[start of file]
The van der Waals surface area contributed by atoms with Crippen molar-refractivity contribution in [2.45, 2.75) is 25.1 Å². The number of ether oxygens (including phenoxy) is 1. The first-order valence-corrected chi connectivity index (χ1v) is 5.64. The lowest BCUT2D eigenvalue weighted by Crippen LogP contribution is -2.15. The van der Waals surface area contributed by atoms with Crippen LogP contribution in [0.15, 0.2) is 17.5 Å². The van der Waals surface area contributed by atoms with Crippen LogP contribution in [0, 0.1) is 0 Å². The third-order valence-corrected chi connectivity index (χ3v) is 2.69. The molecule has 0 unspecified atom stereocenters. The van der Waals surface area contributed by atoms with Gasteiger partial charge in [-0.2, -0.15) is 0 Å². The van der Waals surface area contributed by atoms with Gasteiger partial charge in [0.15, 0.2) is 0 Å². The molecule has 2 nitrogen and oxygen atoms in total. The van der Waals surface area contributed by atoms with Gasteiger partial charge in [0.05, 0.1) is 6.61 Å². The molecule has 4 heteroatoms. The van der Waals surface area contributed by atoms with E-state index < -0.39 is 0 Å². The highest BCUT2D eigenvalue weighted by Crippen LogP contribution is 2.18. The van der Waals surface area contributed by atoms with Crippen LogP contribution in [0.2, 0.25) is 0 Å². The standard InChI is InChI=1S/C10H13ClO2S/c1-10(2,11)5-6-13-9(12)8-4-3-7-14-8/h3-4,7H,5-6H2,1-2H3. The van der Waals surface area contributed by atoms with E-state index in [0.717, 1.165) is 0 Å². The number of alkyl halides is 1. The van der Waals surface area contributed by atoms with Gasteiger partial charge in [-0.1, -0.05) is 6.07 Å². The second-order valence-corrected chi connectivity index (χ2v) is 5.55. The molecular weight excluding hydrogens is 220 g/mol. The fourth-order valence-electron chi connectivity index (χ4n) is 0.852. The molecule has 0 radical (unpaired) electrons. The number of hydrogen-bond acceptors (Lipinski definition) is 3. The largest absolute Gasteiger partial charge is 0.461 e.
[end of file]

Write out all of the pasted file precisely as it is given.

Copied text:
The van der Waals surface area contributed by atoms with Crippen molar-refractivity contribution in [2.45, 2.75) is 25.1 Å². The number of ether oxygens (including phenoxy) is 1. The first-order valence-corrected chi connectivity index (χ1v) is 5.64. The lowest BCUT2D eigenvalue weighted by Crippen LogP contribution is -2.15. The van der Waals surface area contributed by atoms with Crippen LogP contribution in [0.15, 0.2) is 17.5 Å². The van der Waals surface area contributed by atoms with Crippen LogP contribution in [0, 0.1) is 0 Å². The third-order valence-corrected chi connectivity index (χ3v) is 2.69. The molecule has 0 unspecified atom stereocenters. The van der Waals surface area contributed by atoms with Gasteiger partial charge in [-0.2, -0.15) is 0 Å². The van der Waals surface area contributed by atoms with Gasteiger partial charge in [0.15, 0.2) is 0 Å². The molecule has 2 nitrogen and oxygen atoms in total. The van der Waals surface area contributed by atoms with Gasteiger partial charge in [0.05, 0.1) is 6.61 Å². The molecule has 4 heteroatoms. The van der Waals surface area contributed by atoms with E-state index < -0.39 is 0 Å². The highest BCUT2D eigenvalue weighted by Crippen LogP contribution is 2.18. The van der Waals surface area contributed by atoms with Crippen LogP contribution in [0.2, 0.25) is 0 Å². The standard InChI is InChI=1S/C10H13ClO2S/c1-10(2,11)5-6-13-9(12)8-4-3-7-14-8/h3-4,7H,5-6H2,1-2H3. The van der Waals surface area contributed by atoms with E-state index in [0.717, 1.165) is 0 Å². The number of alkyl halides is 1. The van der Waals surface area contributed by atoms with Gasteiger partial charge in [-0.1, -0.05) is 6.07 Å². The second-order valence-corrected chi connectivity index (χ2v) is 5.55. The molecular weight excluding hydrogens is 220 g/mol. The fourth-order valence-electron chi connectivity index (χ4n) is 0.852. The molecule has 0 radical (unpaired) electrons. The number of hydrogen-bond acceptors (Lipinski definition) is 3. The largest absolute Gasteiger partial charge is 0.461 e.